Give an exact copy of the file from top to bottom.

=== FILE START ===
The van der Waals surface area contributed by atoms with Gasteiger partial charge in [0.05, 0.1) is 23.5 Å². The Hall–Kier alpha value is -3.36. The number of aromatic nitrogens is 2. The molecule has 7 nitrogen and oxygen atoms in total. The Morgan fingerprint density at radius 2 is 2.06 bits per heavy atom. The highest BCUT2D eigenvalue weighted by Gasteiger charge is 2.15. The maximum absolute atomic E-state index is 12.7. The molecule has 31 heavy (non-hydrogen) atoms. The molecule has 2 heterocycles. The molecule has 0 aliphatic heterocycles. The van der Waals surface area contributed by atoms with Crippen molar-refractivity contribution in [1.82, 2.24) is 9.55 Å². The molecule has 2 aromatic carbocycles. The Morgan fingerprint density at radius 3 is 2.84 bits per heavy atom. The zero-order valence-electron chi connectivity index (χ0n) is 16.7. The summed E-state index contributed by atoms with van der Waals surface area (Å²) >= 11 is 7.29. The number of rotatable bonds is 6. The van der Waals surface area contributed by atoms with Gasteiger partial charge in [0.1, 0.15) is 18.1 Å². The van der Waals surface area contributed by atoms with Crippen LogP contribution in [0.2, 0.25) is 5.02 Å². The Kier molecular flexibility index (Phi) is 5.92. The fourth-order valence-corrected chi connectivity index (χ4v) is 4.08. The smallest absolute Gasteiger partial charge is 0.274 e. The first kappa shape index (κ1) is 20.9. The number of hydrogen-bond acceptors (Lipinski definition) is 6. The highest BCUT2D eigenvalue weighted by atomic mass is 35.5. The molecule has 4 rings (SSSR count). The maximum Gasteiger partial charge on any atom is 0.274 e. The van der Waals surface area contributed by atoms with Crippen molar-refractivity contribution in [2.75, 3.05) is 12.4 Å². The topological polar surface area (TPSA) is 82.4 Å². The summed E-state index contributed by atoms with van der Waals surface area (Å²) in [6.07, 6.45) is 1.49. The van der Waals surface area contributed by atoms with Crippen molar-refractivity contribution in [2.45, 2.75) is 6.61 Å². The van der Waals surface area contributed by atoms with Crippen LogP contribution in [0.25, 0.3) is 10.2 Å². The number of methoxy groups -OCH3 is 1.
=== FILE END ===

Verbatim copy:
The van der Waals surface area contributed by atoms with Gasteiger partial charge in [0.05, 0.1) is 23.5 Å². The Hall–Kier alpha value is -3.36. The number of aromatic nitrogens is 2. The molecule has 7 nitrogen and oxygen atoms in total. The Morgan fingerprint density at radius 2 is 2.06 bits per heavy atom. The highest BCUT2D eigenvalue weighted by Gasteiger charge is 2.15. The maximum absolute atomic E-state index is 12.7. The molecule has 31 heavy (non-hydrogen) atoms. The molecule has 2 heterocycles. The molecule has 0 aliphatic heterocycles. The van der Waals surface area contributed by atoms with Crippen molar-refractivity contribution in [1.82, 2.24) is 9.55 Å². The molecule has 2 aromatic carbocycles. The Morgan fingerprint density at radius 3 is 2.84 bits per heavy atom. The zero-order valence-electron chi connectivity index (χ0n) is 16.7. The summed E-state index contributed by atoms with van der Waals surface area (Å²) >= 11 is 7.29. The number of rotatable bonds is 6. The van der Waals surface area contributed by atoms with Gasteiger partial charge in [0.1, 0.15) is 18.1 Å². The van der Waals surface area contributed by atoms with Crippen LogP contribution in [0.2, 0.25) is 5.02 Å². The Kier molecular flexibility index (Phi) is 5.92. The fourth-order valence-corrected chi connectivity index (χ4v) is 4.08. The smallest absolute Gasteiger partial charge is 0.274 e. The first kappa shape index (κ1) is 20.9. The number of hydrogen-bond acceptors (Lipinski definition) is 6. The highest BCUT2D eigenvalue weighted by atomic mass is 35.5. The molecule has 4 rings (SSSR count). The maximum Gasteiger partial charge on any atom is 0.274 e. The van der Waals surface area contributed by atoms with Crippen molar-refractivity contribution in [2.75, 3.05) is 12.4 Å². The topological polar surface area (TPSA) is 82.4 Å². The summed E-state index contributed by atoms with van der Waals surface area (Å²) in [6.07, 6.45) is 1.49. The van der Waals surface area contributed by atoms with Crippen molar-refractivity contribution in [2.45, 2.75) is 6.61 Å². The van der Waals surface area contributed by atoms with Crippen LogP contribution in [0.25, 0.3) is 10.2 Å². The number of methoxy groups -OCH3 is 1.